Soil Erosion by Water/Soil Hydrologic Basics
Soil Hydrologic Basics
The processes of water erosion are closely related to the pathways taken by water.
- Direct throughfall:
During a rainstorm, part of the water directly falls on land, either because there is no vegetation or because it passes through gaps in the plant canopy.
- Leaf drainage:
Part of the rain is intercepted by the canopy, from where it impacts the ground by dripping from the leaves (or returns to the atmosphere by evaporation).
Part of the rain finds its way to the ground by running down the plant stems.
The action of direct throughfall and leaf drainage produces rainsplash erosion. Rain that reaches the ground may be stored in small depressions or hollows on the surface or may infiltrate the soil, contributing to soil moisture starage, to lateral water movement downslope within the soil as subsurface or interflow or, by percolating deeper, to groundwater. From the moment on where soil is unable to take in more water (saturated conditions), the excess contributes to runoff on the surface, resulting in interrill, rill or gully erosion.
The rate at which water passes into the soil is known as infiltration rate. This excerts a major control over the generation of surface runoff. Water is drawn into the soil by gravity and by capillary forces, whereby it is attracted to and held as thin molecular film around soil particles. During a rainstorm, the soil pores become filled and capillary forces decrease. Hence infiltration rate starts high at the beginning of a storm and declines to al level that represents the maximum sustained rate at which water can pass through the soil to lover levels. This infiltration capacity or terminal infiltration rate corresponds theoretically to the saturated hydraulic conductivity of a soil.
In practice, however, infiltration capacity is lower than because of air entrapped in the soil pores as the wetting front passes downwards through the soil. Soil physics knows various approaches have been established to describe the change in infiltration rate over time mathematically. One of the most widely used equations is a modification of the Green and Ampt (1911) equation  proposed by Mein and Larson (1973):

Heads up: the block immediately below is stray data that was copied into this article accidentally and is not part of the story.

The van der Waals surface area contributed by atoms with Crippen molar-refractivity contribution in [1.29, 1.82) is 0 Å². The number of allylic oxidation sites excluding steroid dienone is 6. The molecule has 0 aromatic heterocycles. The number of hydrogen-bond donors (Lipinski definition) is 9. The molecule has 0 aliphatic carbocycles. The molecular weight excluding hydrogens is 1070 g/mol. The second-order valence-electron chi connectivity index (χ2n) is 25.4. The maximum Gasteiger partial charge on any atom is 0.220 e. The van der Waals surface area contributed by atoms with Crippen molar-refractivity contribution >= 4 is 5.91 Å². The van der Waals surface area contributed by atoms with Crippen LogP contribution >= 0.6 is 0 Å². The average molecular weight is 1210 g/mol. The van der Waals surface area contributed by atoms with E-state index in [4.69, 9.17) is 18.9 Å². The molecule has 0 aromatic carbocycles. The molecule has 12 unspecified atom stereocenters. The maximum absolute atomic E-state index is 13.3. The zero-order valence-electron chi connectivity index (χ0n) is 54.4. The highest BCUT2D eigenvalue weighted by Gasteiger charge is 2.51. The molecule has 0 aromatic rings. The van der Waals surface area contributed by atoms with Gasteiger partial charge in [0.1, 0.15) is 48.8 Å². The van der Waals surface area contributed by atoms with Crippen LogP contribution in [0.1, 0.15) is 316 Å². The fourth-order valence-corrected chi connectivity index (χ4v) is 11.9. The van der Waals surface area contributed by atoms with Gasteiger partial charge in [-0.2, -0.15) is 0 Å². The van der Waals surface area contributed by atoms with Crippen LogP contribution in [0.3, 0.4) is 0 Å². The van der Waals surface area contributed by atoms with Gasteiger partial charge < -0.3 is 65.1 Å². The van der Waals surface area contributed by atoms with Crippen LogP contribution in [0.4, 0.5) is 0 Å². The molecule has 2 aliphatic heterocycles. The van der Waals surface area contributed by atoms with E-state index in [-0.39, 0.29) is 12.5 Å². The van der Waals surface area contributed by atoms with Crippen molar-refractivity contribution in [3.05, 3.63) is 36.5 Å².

where infiltrability is the instantaneous rate of infiltration, is the saturated hydraulic conductivity of the soil (assymptotic steady infiltration flux reached when and hence become large), is the cumulative volume of water infiltrated in time per unit area of soil surface and b is the sorptivity, defined by Talsma (1969) as slope of the line when is plotted against the time elapsed since the onset of the rain.
The Green-Ampt equation as well as another approach proposed by Philip (1957) both arise out of mathematical solutions of well-defined physically based theories of infiltration, combining the Darcy (1856) equation with the continuity equation (conservation of mass) to obtain the general one-dimensional flow equation for water in soil. Both euqations however give errors when used to estimate saturated hydraulic conductivity. One reason is the faliure to predict infiltration correctly under conditions of surface ponding when the soil develops a viscous resistance to air flow. Morel-Seytoux and Khanji (1974) developed the following equation to overcome this:
where is the saturated hydraulic conductivity; is a viscous corretion factor varying in value between 1.1 and 1.7, depending on soil type and ponding depth but averages 1.4; is the initial volumetric soil moisture content; is the actual volumetric soil moisture content in the zone between the ground surface and the wetting front; is the depth of the ponded water; is the change in between the soil surface and the wetting front; is the difference in pressure between the pore-water and the atmosphere; and is the total amount of water already infiltrated. As a result of including the viscous correction factor, eqn 1.4 predicts lower infiltration rates than eqn 1.3 or the Philip equation.
Local variability in infiltration rates can be quite high because of differences in
• Soil structure,
• Soil compaction,
• Initial soil moisture content,
• Profile form of the soil,
• Vegetation density.
Infiltration rates depend upon the characteristics of the soil (cf. fig. 1.1). Coarse-textured soils such as sands and sandy loams have higher infiltration rates than clay soils because of the larger spaces between pores. Infiltration capacities may range from more than 200 mm h−1 for sands to less than 5 mm h−1 for tight clays.
In addition to the role played by the inter-particle spacing, the larger cracks or macropores exert an important influence over infiltration. They can transmit considerable quantities of water so that clays with well defined scructures can have infiltration rates that are much higher tan would be expected from their texture alone. Clays show a strong swelling and shrinking behaviour depending on soil moisture content.